1. General principles
(a) Investigation into the allegations of ill-treatment
29. The general principles concerning the right to the conduct of an effective investigation into allegations of ill-treatment are well established in the Court’s case-law and may be summarised as follows (see Lyapin v. Russia, no. 46956/09, 24 July 2014):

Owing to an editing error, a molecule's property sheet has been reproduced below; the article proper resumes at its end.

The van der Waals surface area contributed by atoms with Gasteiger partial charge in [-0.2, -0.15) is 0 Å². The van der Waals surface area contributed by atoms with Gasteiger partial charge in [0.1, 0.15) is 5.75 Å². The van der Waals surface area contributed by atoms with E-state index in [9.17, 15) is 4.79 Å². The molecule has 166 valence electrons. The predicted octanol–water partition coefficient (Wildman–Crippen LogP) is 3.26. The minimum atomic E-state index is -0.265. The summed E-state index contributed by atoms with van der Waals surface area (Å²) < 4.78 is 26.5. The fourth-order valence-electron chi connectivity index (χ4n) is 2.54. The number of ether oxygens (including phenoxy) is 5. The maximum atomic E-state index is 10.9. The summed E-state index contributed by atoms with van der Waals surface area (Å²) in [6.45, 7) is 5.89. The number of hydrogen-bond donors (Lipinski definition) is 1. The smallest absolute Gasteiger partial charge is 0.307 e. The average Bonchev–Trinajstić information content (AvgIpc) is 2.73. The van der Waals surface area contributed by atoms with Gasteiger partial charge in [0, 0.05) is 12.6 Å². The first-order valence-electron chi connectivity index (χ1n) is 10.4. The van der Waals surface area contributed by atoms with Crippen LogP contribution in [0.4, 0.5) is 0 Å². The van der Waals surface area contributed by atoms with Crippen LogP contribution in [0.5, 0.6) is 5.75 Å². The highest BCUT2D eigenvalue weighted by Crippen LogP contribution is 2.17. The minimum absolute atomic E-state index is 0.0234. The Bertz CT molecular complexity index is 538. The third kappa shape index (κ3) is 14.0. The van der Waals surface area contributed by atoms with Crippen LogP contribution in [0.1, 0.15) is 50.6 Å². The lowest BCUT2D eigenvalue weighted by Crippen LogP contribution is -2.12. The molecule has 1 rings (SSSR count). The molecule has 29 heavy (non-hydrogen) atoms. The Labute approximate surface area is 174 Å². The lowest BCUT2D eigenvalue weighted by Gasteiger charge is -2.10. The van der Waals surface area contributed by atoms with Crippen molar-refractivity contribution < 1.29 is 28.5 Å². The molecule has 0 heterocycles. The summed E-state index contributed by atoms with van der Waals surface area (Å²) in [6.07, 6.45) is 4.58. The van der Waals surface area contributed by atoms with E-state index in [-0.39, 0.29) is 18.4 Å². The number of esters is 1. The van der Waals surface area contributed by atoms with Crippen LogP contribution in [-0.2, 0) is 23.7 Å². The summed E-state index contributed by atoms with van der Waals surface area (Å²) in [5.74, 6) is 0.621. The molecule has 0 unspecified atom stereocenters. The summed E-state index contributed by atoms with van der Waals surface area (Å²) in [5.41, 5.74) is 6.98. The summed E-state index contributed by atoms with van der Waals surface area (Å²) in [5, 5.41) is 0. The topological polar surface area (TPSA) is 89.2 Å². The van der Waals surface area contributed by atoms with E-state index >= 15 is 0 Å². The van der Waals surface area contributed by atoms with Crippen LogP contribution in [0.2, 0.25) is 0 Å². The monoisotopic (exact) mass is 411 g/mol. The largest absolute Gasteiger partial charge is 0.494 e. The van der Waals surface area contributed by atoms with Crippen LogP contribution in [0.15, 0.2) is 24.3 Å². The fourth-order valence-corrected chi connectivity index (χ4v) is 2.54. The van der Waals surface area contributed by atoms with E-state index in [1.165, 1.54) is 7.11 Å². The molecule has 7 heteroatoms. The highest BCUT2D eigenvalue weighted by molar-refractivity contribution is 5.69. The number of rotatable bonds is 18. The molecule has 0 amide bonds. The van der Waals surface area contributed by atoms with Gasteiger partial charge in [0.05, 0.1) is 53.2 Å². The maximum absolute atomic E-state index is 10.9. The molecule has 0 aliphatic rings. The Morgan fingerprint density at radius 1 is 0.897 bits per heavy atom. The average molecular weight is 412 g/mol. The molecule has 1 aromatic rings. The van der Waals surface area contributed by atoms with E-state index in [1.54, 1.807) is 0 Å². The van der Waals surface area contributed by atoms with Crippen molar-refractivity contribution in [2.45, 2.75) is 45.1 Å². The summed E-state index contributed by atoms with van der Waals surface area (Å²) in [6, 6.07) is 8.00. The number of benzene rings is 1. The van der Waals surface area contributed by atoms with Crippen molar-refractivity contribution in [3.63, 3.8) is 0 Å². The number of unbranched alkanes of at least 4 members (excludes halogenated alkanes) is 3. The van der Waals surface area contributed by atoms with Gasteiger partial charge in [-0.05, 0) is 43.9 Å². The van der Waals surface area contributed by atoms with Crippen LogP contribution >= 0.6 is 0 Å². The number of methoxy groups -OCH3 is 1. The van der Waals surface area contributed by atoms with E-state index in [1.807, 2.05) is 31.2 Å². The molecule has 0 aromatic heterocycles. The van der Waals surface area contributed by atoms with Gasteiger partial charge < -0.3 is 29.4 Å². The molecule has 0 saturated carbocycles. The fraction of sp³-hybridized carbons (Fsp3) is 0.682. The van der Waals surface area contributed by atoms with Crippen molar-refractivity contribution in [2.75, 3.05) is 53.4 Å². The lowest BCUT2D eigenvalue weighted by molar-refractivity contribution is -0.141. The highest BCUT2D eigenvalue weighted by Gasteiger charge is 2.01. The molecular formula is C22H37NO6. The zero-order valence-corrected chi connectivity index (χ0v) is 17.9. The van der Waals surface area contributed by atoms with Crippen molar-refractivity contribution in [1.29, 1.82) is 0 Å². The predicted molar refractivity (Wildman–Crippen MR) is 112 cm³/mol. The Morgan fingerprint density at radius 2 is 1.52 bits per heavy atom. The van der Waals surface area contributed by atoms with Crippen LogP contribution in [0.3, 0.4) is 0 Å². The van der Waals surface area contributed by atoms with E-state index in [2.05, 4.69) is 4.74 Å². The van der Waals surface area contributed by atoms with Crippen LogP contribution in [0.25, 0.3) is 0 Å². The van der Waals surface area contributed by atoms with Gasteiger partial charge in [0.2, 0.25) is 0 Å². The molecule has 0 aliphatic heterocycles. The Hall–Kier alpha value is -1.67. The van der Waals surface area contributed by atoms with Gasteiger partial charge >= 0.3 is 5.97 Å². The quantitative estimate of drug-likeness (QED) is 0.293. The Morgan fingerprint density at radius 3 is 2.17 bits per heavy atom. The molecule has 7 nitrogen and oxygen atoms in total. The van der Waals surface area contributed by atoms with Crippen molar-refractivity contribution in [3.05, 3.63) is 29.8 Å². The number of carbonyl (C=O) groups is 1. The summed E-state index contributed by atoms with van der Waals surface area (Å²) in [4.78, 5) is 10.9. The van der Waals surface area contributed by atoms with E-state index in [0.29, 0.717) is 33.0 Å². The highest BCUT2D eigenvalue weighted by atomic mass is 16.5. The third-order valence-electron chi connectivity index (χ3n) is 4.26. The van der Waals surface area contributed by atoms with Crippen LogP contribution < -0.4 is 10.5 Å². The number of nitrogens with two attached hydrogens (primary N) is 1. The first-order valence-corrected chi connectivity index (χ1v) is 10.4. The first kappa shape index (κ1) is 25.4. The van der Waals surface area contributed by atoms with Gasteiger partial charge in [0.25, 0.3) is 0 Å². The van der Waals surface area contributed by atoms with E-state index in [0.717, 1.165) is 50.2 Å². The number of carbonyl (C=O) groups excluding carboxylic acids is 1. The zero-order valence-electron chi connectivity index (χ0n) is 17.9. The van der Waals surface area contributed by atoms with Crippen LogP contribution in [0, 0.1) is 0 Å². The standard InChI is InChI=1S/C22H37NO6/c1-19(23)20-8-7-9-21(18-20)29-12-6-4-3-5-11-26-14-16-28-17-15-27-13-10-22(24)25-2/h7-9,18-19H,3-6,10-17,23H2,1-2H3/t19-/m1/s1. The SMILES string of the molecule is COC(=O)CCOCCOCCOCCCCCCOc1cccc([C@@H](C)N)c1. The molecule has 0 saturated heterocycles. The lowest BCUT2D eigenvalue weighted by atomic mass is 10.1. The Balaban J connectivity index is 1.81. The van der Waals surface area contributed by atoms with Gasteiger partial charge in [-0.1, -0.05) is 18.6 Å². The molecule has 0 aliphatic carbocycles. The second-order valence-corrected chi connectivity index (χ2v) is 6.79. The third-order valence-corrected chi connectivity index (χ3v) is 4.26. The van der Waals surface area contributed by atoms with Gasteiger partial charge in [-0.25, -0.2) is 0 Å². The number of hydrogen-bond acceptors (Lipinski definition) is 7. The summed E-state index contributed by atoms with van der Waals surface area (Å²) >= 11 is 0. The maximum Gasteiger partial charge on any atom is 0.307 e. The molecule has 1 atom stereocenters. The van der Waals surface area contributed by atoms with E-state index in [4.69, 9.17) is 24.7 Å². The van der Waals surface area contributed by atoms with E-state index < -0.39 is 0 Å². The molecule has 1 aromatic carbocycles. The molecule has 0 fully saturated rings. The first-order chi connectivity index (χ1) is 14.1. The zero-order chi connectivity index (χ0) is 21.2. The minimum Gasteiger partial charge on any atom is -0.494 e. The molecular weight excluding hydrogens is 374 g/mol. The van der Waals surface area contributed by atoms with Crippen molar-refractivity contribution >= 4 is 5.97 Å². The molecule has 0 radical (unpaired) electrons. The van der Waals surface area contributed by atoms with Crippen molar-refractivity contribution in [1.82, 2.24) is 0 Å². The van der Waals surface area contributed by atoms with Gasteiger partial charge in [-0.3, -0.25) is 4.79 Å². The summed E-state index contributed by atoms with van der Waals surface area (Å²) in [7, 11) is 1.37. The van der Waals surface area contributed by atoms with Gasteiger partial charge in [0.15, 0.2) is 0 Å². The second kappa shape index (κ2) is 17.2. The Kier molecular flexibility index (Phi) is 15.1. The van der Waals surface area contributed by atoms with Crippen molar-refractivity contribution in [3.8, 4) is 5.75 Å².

“125. The Court reiterates that where an individual makes a credible assertion that he has suffered treatment infringing Article 3 at the hands of the police or other similar agents of the State, that provision, read in conjunction with the State’s general duty under Article 1 of the Convention to “secure to everyone within their jurisdiction the rights and freedoms defined in ... [the] Convention”, requires by implication that there should be an effective official investigation. Such investigation should be capable of leading to the identification and punishment of those responsible. Otherwise, the general legal prohibition of torture and inhuman and degrading treatment and punishment would, despite its fundamental importance, be ineffective in practice and it would be possible in some cases for agents of the State to abuse the rights of those within their control with virtual impunity (see, among other authorities, Labita v. Italy [GC], no. 26772/95, § 131, ECHR 2000‐IV). 126. The investigation into serious allegations of ill-treatment must be both prompt and thorough. The authorities must always make a serious attempt to find out what happened and should not rely on hasty or ill‐founded conclusions to close their investigation or as the basis of their decisions. They must take all reasonable steps available to them to secure the evidence concerning the incident including, inter alia, eyewitness testimony and forensic evidence. Any deficiency in the investigation which undermines its ability to establish the cause of injuries or the identity of the persons responsible will risk falling foul of this standard (see, for example, Kopylov v. Russia, no. 3933/04, § 133, 29 July 2010). Thus, the mere fact that appropriate steps were not taken to reduce the risk of collusion between alleged perpetrators amounts to a significant shortcoming in the adequacy of the investigation (see, mutatis mutandis, Ramsahai and Others v. the Netherlands [GC], no. 52391/99, § 330, ECHR 2007‐II, and Turluyeva v. Russia, no. 63638/09, § 107, 20 June 2013). Furthermore, the investigation must be independent, impartial and subject to public scrutiny (see Mesut Deniz v. Turkey, no. 36716/07, § 52, 5 November 2013). It should result in a reasoned decision to reassure a concerned public that the rule of law had been respected (see, mutatis mutandis, Kelly and Others v. the United Kingdom, no. 30054/96, § 118, 4 May 2001). 127. It falls to the State to have recourse to a procedure which would enable it to take all measures necessary for it to comply with its positive obligation of effective investigation imposed by Article 3 (see, mutatis mutandis, Sashov and Others v. Bulgaria, no. 14383/03, §§ 64, 68 and 69, 7 January 2010; see also Vanfuli v. Russia, no. 24885/05, § 79, 3 November 2011; Nechto v. Russia, no. 24893/05, § 87, 24 January 2012; and Nitsov v. Russia, no. 35389/04, § 60, 3 May 2012).”